Thus, "we can draw near with a true heart in full assurance of faith, with our hearts sprinkled clean from an evil conscience and our bodies washed with pure water"  (Hebrews 10:22).  Our full assurance is based on Christ's own blood that was shed for us.
"For this is my blood of the covenant, which is poured out for many for the forgiveness of sins" (Matt. 26:28).


"My sin, oh the bliss of this glorious thought!
My sin, not in part but the whole,
Is nailed to His (or the) cross, and I bear it no more,
Praise the Lord, praise the Lord, O my soul!"

The third stanza describes the forgiveness of sins through Christ's blood.  Since we all have sinned and have fallen short of the glory of God, we need the blood of Jesus to redeem us (Romans 3:23).  Jesus, our Lord, bore our sins when He gave His body on the tree as a sacrifice for us that through Him we might be forgiven of our sins and rise up in newness of life to righteousness.
"He himself bore our sins in his body on the tree, that we might die to sin and live to righteousness. By his wounds you have been healed" (1 Peter 2:24).

Thus, through His precious blood, we have redemption, the forgiveness of our sins (Eph. 1:7).


"For me, be it Christ, be it Christ hence to live:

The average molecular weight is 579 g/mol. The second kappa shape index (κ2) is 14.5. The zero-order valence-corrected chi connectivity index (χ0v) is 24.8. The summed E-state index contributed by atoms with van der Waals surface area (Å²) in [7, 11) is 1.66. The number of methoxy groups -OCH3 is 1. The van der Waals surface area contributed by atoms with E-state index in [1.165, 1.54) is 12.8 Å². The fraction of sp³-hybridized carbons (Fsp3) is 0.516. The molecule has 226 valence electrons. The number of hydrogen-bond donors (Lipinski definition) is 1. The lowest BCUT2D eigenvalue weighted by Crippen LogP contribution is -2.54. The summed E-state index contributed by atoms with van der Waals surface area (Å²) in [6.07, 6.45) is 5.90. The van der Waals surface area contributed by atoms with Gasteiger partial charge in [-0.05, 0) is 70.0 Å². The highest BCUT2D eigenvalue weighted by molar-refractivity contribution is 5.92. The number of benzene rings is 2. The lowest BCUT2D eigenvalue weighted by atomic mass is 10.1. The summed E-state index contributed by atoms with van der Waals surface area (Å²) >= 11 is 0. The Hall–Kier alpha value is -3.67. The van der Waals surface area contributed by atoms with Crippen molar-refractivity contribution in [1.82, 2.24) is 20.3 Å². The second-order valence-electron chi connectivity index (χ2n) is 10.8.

If Jordan above me shall roll,
No pain (or pang) shall be mine, for in death as in life
Thou wilt whisper Thy peace to my soul."

The fourth stanza (not in HFWR) declares that we have life in Christ, and He lives in us.  Since we have been crucified with Christ in the waters of baptism, we must cease the practice of sin, for He lives in us.
"I have been crucified with Christ. It is no longer I who live, but Christ who lives in me. And the life I now live in the flesh I live by faith in the Son of God, who loved me and gave himself for me"  (Gal. 2:20).

In our stanza, "Jordan" symbolizes the time of death (Heb. 9:27).  As those who have been redeemed by the precious blood of Jesus, we must magnify, honor the Lord both in life and death (Phil. 1:20).


"But Lord, ’tis for Thee, for Thy coming we wait,
The sky, not the grave, is our goal;
Oh, trump of the angel! Oh, voice of the Lord!
Blessed hope, blessed rest of my soul."